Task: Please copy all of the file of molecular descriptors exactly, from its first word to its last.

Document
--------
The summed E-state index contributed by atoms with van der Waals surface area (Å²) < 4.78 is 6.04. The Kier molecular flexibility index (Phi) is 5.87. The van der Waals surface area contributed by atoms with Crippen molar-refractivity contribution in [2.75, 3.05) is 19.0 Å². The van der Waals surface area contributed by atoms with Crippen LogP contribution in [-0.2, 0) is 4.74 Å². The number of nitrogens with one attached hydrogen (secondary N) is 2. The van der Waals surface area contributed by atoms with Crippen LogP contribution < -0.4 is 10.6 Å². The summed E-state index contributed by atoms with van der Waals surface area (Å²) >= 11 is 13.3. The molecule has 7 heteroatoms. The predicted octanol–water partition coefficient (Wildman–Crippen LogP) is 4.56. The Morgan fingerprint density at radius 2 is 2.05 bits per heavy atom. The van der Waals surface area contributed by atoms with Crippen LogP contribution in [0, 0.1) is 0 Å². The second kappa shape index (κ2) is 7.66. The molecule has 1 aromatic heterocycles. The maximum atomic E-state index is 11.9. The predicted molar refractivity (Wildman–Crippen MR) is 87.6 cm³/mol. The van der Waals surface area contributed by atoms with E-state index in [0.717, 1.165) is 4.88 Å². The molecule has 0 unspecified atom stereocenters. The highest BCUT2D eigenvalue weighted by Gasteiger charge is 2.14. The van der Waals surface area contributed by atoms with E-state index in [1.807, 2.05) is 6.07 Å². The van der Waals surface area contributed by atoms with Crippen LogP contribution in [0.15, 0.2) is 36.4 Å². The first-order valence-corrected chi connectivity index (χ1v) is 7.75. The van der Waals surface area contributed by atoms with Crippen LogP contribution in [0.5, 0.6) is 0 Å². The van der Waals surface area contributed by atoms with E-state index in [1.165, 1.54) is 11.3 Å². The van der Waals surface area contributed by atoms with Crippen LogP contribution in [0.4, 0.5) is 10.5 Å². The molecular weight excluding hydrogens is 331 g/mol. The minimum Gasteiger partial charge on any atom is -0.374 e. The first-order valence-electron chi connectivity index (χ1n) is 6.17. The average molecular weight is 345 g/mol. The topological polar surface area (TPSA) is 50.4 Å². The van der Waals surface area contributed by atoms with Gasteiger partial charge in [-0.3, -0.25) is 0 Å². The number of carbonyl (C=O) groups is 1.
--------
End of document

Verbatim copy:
The summed E-state index contributed by atoms with van der Waals surface area (Å²) < 4.78 is 6.04. The Kier molecular flexibility index (Phi) is 5.87. The van der Waals surface area contributed by atoms with Crippen molar-refractivity contribution in [2.75, 3.05) is 19.0 Å². The van der Waals surface area contributed by atoms with Crippen LogP contribution in [-0.2, 0) is 4.74 Å². The number of nitrogens with one attached hydrogen (secondary N) is 2. The van der Waals surface area contributed by atoms with Crippen LogP contribution < -0.4 is 10.6 Å². The summed E-state index contributed by atoms with van der Waals surface area (Å²) >= 11 is 13.3. The molecule has 7 heteroatoms. The predicted octanol–water partition coefficient (Wildman–Crippen LogP) is 4.56. The Morgan fingerprint density at radius 2 is 2.05 bits per heavy atom. The van der Waals surface area contributed by atoms with Crippen LogP contribution in [0, 0.1) is 0 Å². The second kappa shape index (κ2) is 7.66. The molecule has 1 aromatic heterocycles. The maximum atomic E-state index is 11.9. The predicted molar refractivity (Wildman–Crippen MR) is 87.6 cm³/mol. The van der Waals surface area contributed by atoms with E-state index in [0.717, 1.165) is 4.88 Å². The molecule has 0 unspecified atom stereocenters. The highest BCUT2D eigenvalue weighted by Gasteiger charge is 2.14. The van der Waals surface area contributed by atoms with E-state index in [1.807, 2.05) is 6.07 Å². The van der Waals surface area contributed by atoms with Crippen LogP contribution in [0.15, 0.2) is 36.4 Å². The first-order valence-corrected chi connectivity index (χ1v) is 7.75. The van der Waals surface area contributed by atoms with Crippen LogP contribution in [0.5, 0.6) is 0 Å². The van der Waals surface area contributed by atoms with E-state index in [1.165, 1.54) is 11.3 Å². The van der Waals surface area contributed by atoms with Crippen LogP contribution in [0.4, 0.5) is 10.5 Å². The molecular weight excluding hydrogens is 331 g/mol. The minimum Gasteiger partial charge on any atom is -0.374 e. The first-order valence-electron chi connectivity index (χ1n) is 6.17. The average molecular weight is 345 g/mol. The topological polar surface area (TPSA) is 50.4 Å². The van der Waals surface area contributed by atoms with Gasteiger partial charge in [-0.3, -0.25) is 0 Å². The number of carbonyl (C=O) groups is 1.